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Swamp magic: baton Rouge Blues Festival expands to two days

For 35 years, fans of the blues have been coming to the Red Stick for one of the oldest blues festivals in the country, the annual Baton Rouge Blues Festival.

Originating in 1981, the Baton Rouge Blues Festival was first held on the campus of Southern University before moving to downtown Baton Rouge. This year, the festival will see growth as it expands to two days of music for the first time in two decades.

“The festival has seen such an exponential growth, and it was only a natural decision for us to make it a multi-day festival,” said festival chairman Chris Brooks, who previously worked for DIG Magazine. “It gives us a lot more opportunity to promote the blues, a lot more opportunity for the vendors and the artists… [and] it gives the general public something to do.”

Each year, the festival honors the legend of home-grown blues artists like Slim Harpo, Tabby Thomas, Chewin’ Gum Johnson and Raful Neal. Generations of musicians and blues lovers alike will be exposed to some of the most prominent names in the blues genre. Among them this year are Buddy Guy, Latimore, Henry Turner and Flavor, OMT, Gregg Wright and Kenny Neal and the Neal Family.

“I love all genres of music pretty equally, but because the blues is inherent to this part of the state, I think that’s where the blues kind of gets an edge over all the other ones,” Brooks said, who is also a Baton Rouge musician. “You know when you have cultural juggernauts like Lafayette and New Orleans, two one-of-a-kind worldly cities, you know Baton Rouge can get easily overlooked with having a culture. With us being the seat of the state capital, and also the seat of the largest public university, you’re going to build [culture]. So Baton Rouge has a significant culture here, and the blues is just one of them.”

The free family-friendly event will be on Saturday, April 9 from 11:30 a.m. to 10:30 p.m. and Sunday, April, 10 from 11 a.m. to 7 p.m., located in and around Repentance Park and Galvez Plaza. The festival is free and open to the public. This year the festival is partnering with local Baton Rouge non-profits, including the Arts Council of Baton Rouge, which will host blues musician Kenny Neal and his family with their tribute to Raful Neal as part of their Sunday in the Park series.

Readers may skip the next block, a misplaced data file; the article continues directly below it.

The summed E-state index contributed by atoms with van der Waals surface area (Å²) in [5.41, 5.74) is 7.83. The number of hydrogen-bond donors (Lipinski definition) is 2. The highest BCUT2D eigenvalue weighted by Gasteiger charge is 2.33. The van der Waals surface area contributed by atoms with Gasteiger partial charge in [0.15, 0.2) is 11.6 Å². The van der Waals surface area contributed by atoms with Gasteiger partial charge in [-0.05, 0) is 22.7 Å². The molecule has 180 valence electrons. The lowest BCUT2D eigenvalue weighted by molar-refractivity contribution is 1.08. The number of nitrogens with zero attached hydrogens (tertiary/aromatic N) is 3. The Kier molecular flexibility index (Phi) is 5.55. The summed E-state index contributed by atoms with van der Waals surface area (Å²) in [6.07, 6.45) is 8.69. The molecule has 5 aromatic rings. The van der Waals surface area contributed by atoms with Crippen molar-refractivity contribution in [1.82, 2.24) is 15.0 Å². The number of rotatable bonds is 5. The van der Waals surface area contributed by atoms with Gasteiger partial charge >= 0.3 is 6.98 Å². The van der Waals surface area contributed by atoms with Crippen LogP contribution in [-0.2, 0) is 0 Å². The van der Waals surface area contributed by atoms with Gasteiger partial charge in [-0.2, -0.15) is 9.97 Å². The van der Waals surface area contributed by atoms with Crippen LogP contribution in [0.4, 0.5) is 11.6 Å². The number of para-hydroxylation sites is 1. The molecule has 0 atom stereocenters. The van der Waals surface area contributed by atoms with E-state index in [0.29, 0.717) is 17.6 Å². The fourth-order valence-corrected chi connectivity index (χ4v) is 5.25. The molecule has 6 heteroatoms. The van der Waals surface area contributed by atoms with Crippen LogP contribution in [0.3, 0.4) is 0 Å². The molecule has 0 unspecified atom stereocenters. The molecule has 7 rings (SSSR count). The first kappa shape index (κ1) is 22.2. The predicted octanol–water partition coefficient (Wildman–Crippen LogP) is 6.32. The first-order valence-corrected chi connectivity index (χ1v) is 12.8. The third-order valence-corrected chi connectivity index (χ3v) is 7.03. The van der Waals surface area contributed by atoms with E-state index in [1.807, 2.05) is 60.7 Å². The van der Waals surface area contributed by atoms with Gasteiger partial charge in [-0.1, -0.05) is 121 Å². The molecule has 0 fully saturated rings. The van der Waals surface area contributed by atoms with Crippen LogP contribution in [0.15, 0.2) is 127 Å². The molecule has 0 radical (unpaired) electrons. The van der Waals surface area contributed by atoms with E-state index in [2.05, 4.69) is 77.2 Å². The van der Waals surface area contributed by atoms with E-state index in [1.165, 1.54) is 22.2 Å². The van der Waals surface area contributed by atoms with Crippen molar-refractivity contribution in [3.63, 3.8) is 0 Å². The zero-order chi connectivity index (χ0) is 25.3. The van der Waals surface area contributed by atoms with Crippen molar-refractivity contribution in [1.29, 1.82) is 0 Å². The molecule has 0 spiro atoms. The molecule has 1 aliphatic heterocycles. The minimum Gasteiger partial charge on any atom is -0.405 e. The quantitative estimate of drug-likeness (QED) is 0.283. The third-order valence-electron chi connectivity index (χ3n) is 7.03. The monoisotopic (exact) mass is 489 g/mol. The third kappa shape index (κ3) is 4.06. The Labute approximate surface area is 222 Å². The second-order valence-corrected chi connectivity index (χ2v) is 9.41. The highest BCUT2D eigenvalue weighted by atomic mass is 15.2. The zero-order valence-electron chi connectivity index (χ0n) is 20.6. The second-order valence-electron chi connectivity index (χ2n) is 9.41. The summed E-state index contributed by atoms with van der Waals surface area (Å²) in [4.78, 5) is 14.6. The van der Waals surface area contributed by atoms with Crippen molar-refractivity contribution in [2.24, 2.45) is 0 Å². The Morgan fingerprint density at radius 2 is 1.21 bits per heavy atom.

The festival is also partnering with NOVAC, who will be producing backstage at the festival and will premiere two music videos by Kenny Neal and Boogie Long as part of their Music Video Production Project. Launch Media will live stream the event and infuse different content into the stream such as Q&As with the performers. According to Brooks, it is through their partnerships that cultivate the festival’s goal.

“Our goal for the festival this year is to promote the festival [further],” Brooks said. “Meaning we want people to drive in for the weekend. We want this to be an economic development for the city. Local businesses are seeing a lot more success during that weekend and to really grow this thing into a multi-day festival makes it very significant for the state and the southeast United States. The more participation we can get, the bigger this festival can become. It’s really a community effort.”

Returning this year will be the 12 Bar, the festival’s VIP lounge area that features exclusive beers on tap, full bar and additional viewing areas. VIP tickets are $125. The festival will also be highlighted on the NPR radio show American Roots, who will be present at the festival obtaining footage and soundbites.

“That will be pretty significant for the Blues Festival and Baton Rouge specifically,” Brooks said.

In addition to the music lineup, arts and crafts vendors and food vendors will also be set up throughout the festival grounds, and will be available for purchase during the event.

“All of our food and art markets are curated,” Brooks said. “We try to have quality and talented folks in these markets because we want people to have a snapshot of what Baton Rouge is about.”

Leading up to the festival will be a series of events promoting the blues and the Baton Rouge Blues Foundation. Up first is the Listening Party, which will be held on Thursday, March 31 at Radio Bar from 5:30-8:30 p.m. Next will be the Blues Lagniappe, a panel discussion on the blues and blues culture on April 6 at the Roux House from 6-8:30 p.m. The event will also feature a special performance by Henry Gray. On April 7, the Prince Hall Masonic Temple will be the site for the pre-festival party known as the Rent Party and feature a set by Mighty Fine.

“A lot of Blues Festival performers show up, and it kind of turns into a jam session,” Brooks said. “That’s a really cool event.”

For interested parties, there are currently volunteer opportunities throughout the festival weekend for individuals, groups and non-profit organizations. For more information, visit batonrougebluesfestival.org.

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